I leave my half-finished and now almost-cold coffee on the kitchen counter to tend to the chickens. I keep thinking of them as stolen, but I don’t think you can steal from someone that is no longer there. About a week after the Reverse, I had finished most of my food and I set out to scavenge the local grocery store. On my way there, I passed by Bittersweet Farm. I hadn’t seen a single animal since everyone had disappeared, but curiosity got the better of me and I decided to go and explore. What do you know, I found a hand-full of chickens clucking around in the barn, half starving and confused as to where their caretaker had gone. Why did the chickens survive? I don’t know but they are all that is left to keep me sane. Their quiet sounds are the only thing that break the silence anymore, plus caring for them give me a sense of purpose. The brood’s mighty rooster is my alarm clock every morning, dragging me out of bed to live another day just like the rest.

I finish feeding and cooing at my chickens and walk to the side of the house to grab a pale of rainwater. I fill up my watering can and go wake up my vegetable garden with a light warm drizzle.

“Good morning,” I say to my little plants and I smile. I remember reading somewhere that speaking to your plants encourages them to grow. I think I started doing it because it brought me comfort to hear my own voice. The only voice left.

Today is a shopping day. I still call it shopping even though everything considered, all that is left is mine. It feels less like a post-apocalyptic world to do mundane things like grocery shopping instead of hoarding supplies at home. I grab my keys from the hook by the front door and lock up behind me. Another desperate grab at normalcy. I grab the bright blue children’s wagon from the front porch and tie it to the back of my bike. I climb on and head for the store.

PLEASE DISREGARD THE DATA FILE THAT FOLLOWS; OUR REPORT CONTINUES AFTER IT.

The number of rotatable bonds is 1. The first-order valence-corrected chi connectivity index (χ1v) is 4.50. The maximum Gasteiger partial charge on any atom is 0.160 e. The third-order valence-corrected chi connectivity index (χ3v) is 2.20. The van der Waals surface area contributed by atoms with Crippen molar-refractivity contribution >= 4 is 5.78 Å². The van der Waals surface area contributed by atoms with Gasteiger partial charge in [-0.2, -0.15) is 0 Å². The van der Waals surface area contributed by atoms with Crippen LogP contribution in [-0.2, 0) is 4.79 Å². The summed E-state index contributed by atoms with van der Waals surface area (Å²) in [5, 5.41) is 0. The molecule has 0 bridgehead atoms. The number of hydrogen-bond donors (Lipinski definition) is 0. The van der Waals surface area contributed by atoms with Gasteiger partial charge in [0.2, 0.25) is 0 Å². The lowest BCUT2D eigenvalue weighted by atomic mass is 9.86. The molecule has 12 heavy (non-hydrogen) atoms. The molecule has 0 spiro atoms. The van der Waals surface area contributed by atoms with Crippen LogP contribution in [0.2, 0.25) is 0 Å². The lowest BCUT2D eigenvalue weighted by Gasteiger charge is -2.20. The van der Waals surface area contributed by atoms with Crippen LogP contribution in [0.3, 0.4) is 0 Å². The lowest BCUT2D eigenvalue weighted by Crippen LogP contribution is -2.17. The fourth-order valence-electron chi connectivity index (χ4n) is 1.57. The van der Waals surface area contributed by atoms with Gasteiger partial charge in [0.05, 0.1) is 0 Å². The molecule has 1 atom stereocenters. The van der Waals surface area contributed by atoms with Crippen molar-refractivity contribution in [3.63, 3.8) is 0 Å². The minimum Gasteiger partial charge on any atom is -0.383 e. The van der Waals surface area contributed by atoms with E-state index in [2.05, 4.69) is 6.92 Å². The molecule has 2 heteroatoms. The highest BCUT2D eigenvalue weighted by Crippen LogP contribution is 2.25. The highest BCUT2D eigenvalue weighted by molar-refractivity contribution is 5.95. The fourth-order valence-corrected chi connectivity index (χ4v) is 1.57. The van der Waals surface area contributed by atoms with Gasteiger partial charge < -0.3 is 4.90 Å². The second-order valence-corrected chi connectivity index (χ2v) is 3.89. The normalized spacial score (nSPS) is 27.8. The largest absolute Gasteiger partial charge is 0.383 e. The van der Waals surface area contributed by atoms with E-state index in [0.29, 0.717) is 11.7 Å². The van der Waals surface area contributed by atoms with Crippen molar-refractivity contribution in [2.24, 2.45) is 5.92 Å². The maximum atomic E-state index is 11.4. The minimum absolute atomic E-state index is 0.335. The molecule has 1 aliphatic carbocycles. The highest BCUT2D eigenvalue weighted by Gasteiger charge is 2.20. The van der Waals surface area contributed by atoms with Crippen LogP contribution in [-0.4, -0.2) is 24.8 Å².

My footsteps echo through the empty aisles as I drag the wagon behind me, filling it with all the necessities for the week. Canned beans, another bag of rice, dry pasta. I dread the day that these shelves will begin to look bare. I haven’t mentally prepared myself yet for living off the land. I don’t even know if I will survive that long… or if I want to survive that long.

I shake my head. “You can’t think like that. You have to keep going,” I tell myself, confidence wavering.

I’m rolling my wagon towards the door, whistling the tune of a song with a title I have long forgotten, the wind gushing through the cracks of the door, which I almost think sounds like a human gasp. I hear shuffling behind me. Before I have the chance to turn around, they speak.

“And who the hell are you?” They say.

I drop the wagon's handle to the floor. 

April 30, 2020 03:27

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Anastasia Foxx
12:16 May 08, 2020

I thought that you mixed the scenes from the past and present very well. I also liked the cliff hanger at the end! I would have loved to have known more about the protagonist, but I really enjoyed your story!


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L. M.
00:58 May 07, 2020

Good psychological insights into such a dramatic situation. The ending was good too. Maybe could you expand it a little though?